But John Janovy leaves no record of what his cuticle looked like in 1933; no journal entries record his introspective lapses, if there were any. Instead, we have the results of his labor—slides of fossil amebas and ostracods, crustaceans no larger than the amebas, all comprising data that if you know the rest of this geologist, you can interpret easily as a lesson about how the world operates. Like a photograph from the 1930s, hidden in not-quite-forgotten files while the decades slipped away, or drawings from an undergraduate’s laboratory notebook, these specimens are tangible evidence for a past, which in turn was a boundary condition for one tiny component of life on Earth. The past as boundary condition is a fundamental property of change directed either by choice, as in the case of individual humans, or by contingency, as in the case of evolving populations, species, and often nations. Was this lesson about boundary conditions the one he was being taught in the early 1930, by some professor who’d assigned the task, or is it one being taught, as I look at these slides seventy years later, on a daily basis now that I’ve learned to see design as constraint?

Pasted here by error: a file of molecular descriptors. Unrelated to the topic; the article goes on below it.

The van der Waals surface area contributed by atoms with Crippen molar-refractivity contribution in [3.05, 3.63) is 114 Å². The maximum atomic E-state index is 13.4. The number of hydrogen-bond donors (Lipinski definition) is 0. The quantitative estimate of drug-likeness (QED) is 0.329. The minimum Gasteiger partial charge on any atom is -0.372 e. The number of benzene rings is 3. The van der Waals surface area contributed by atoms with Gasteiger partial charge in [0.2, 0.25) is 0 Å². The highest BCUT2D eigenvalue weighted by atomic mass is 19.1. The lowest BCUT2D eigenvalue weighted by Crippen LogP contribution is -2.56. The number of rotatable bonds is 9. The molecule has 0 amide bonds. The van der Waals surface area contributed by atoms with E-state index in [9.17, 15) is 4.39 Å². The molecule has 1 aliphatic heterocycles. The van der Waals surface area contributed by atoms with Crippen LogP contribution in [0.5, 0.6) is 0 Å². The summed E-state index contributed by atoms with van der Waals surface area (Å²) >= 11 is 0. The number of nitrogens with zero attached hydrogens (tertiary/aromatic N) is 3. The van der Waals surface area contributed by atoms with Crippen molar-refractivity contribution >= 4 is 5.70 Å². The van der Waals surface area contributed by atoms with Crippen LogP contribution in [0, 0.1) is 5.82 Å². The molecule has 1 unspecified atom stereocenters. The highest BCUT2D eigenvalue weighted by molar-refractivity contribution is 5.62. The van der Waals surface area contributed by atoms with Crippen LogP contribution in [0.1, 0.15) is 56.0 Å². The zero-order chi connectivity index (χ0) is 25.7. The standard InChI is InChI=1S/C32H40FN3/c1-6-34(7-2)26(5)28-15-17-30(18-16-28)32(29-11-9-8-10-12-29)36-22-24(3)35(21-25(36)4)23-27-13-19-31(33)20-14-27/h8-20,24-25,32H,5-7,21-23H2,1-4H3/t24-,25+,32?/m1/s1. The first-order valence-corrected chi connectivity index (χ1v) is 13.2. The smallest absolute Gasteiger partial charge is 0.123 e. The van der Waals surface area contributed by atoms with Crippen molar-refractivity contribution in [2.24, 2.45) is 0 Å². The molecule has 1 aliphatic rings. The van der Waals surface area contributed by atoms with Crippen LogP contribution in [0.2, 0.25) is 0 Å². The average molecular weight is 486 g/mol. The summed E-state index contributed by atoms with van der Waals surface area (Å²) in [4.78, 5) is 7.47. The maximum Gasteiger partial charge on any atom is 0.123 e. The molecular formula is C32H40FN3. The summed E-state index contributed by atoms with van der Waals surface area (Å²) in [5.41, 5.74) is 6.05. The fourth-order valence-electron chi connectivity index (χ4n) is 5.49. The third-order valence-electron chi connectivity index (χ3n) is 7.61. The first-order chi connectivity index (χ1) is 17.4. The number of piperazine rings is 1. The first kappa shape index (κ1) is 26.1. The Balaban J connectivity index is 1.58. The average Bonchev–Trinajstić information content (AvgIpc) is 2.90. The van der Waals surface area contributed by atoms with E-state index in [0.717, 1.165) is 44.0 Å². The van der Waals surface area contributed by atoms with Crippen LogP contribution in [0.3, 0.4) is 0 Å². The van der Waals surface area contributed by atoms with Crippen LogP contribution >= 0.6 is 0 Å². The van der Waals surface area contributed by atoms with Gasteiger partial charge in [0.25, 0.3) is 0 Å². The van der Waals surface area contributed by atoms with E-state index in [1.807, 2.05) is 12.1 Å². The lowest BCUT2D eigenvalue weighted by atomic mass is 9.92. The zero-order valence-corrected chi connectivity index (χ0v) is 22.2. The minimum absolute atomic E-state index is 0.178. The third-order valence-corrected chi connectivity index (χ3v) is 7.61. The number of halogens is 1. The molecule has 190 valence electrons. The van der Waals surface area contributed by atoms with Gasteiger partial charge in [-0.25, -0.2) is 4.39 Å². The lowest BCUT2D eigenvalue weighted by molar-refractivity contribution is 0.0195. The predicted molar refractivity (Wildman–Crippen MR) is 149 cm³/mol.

It’s easy to answer “yes” to both those possibilities. The slides are labeled with incomplete, thus tantalizing, text such as Sun Oil #4 Chambers Barbers Hill 5075-5093 Het zone—indicating a thin layer of limestone that begins 5075 feet beneath Houston and is characterized so strongly by a single genus of ameba—Heterostegina—that it’s commonly known among those learning how to search for oil as the “Het zone.” What kind of upheaval events had our planet experienced between the Oligocene interment of a shell barely visible to the unaided eye and its retrieval, thirty million years later, by an American college student who saw this activity as essential training if one has chosen finding petroleum as a profession? The answer is simple: whatever events led to the formation of crude oil a mile below Houston. And central to our understanding of this process linking past to future is shape—morphology, in the scientific vernacular—and a human’s ability to interpret such shape, put the image into a context built from existing knowledge, and derive from the beast in its setting a decision that leads to oil. So here we have the meaning of visual literacy. We see the world, we interpret the vision—understanding the constraints and opportunities—and then we infer process; then predict future and, if we can convince someone to give us enough money, we act on our predictions. Did John know, back in 1933, he was both learning and preserving, thus passing on, this lesson about how to make a living from the natural world? I doubt it, but want to believe the answer to this question, too, is “yes.”